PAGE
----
Tuesday, September 16, 2014


No action franchise has been more beloved in my household than the Bourne films of the 2000s. Those were the good ol' days. The spy genre has had a long string of adaptations from bestselling books and plenty of heroes. Bourne's main appeal? He wasn't 007. He and the franchise were the complete antithesis to patriotism of "Queen and country", caricature villainy, and a bottomless pit of disposable income. Bourne trotted around the globe, too, but it wasn't Bond's swaggy 5 star travelogue, and the enemy was within. The CIA. Secret projects. A total lack of transparency. This was gritty and underground and accessible to us regular folk. The first installment, directed by Doug Liman, remains my favorite because of that realism. Anyone who has ever backpacked through Europe will connect with the visuals of the winding roads in the Alps, the chaotic lines in an embassy lobby, car rentals, dingy hotels, quick cafés, back street mazes, and public transportation. It resonated. There was a sense of camaraderie. A character was doing things as a real person would. 

When Paul Greengrass took over directing duties, the style changed a bit (for better or for worse, depending on if you like rapid, MTV style editing), but some of that grit remained. Greengrass was able to bring the story full circle, and I still remember the hearty clapping from euphoric audience members at a sold out screening of The Bourne Ultimatum (2007) as the story drew to a heart-pounding, satisfying close.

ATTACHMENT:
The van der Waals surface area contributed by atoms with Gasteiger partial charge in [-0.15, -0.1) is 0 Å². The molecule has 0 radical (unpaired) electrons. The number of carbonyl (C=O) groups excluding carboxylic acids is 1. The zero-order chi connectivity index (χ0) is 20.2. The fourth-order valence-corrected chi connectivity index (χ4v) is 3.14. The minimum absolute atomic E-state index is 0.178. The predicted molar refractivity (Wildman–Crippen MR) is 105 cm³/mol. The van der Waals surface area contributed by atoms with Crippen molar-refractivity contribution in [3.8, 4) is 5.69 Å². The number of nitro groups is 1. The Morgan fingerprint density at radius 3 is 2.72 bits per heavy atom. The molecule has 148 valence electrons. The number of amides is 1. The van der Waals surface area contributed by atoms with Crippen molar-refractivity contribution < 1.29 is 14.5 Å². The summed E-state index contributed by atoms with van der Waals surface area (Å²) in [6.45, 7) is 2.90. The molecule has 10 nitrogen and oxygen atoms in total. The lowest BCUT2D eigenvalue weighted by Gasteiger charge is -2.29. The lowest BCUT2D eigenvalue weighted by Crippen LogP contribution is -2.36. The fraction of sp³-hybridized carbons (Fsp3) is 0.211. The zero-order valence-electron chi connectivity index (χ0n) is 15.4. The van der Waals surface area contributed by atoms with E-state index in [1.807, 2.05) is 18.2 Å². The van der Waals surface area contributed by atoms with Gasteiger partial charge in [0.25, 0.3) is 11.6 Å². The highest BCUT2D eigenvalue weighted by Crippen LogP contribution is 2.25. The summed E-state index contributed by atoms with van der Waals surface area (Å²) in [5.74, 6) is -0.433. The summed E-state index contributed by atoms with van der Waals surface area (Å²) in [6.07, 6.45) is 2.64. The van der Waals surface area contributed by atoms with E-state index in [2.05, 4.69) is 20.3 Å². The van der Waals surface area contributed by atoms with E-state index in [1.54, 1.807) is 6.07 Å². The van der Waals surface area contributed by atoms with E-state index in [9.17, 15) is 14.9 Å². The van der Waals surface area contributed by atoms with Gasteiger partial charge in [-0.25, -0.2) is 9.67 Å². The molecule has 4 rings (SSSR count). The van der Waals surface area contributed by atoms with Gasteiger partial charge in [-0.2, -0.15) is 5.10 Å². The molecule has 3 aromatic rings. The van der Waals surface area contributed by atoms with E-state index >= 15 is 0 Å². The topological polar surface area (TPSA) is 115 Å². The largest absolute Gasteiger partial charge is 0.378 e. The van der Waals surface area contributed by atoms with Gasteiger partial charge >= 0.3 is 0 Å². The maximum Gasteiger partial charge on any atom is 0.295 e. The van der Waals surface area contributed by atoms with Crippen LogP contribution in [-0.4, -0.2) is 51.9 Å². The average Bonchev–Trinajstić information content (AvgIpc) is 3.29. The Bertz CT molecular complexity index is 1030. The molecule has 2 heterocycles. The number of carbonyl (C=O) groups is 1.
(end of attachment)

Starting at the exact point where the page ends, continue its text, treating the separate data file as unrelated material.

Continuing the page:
Damon famously joked that were there ever a 4th installment, it would be called "The Bourne Redundancy." He was done with the franchise. Seemingly, so was Greengrass. I respect industry folks who have respect for their craft. They can cash in on a good thing, but know when to walk away once a project has run its course. These guys impressed. It wouldn’t stop Hollywood from trying to cash in, of course, and so the unnecessary and unmemorable The Bourne Legacy (2012) was made to segue into something that didn't need rebooting.  Mediocre box office numbers confirmed it.

Now, Jason Bourne, Damon's Bourne, is set to return to the big screen. Sure, they can cook up some inferior scheme for him to get back in the game. Either he has a family in danger/killed in order for him to seek more revenge, or he will be asked to come out of retirement for his special set of skills in order to thwart something, which smells more like Bond than a rogue agent who wants nothing to do with his government. He isn’t the type to get involved in something for the greater good of the American people or world peace. Any of these scenarios will be contrived. In reminds me of Connery's return to Bond in Diamonds Are Forever (1971) for one last hurrah. He was too old and it showed terribly. It was embarrassing. The Bourne franchise belongs to Damon. Jeremy Renner cannot compete, even though he, too, has a sequel in the works. 

A new Bourne film with Damon will likely be made out of greed from the producers and out of career necessity for Damon himself. You'd think he was making the big money, yet all of his recent films flopped. The general public doesn't really buy him as a character actor and they, strangely enough, don't buy him as an action hero outside of the Bourne sphere either - see Green Zone (2010), Elysium (2013). They do buy him as Jason. Many are excited at the prospect of another entry. I have to say, I'm eager to see how Damon responds, if anyone even bothers to ask him, to his prophetic statements of redundancy. Will he openly admit he's cashing a cheque? Or will he try to sell some half arsed idea of "furthering the character" and "still having something to say"? Many of us love Jason Bourne. We wish there was more only because he is such a rich character. In theory, it's a fan's dream. In practice, Hollywood will most certainly find a way to muck it up.

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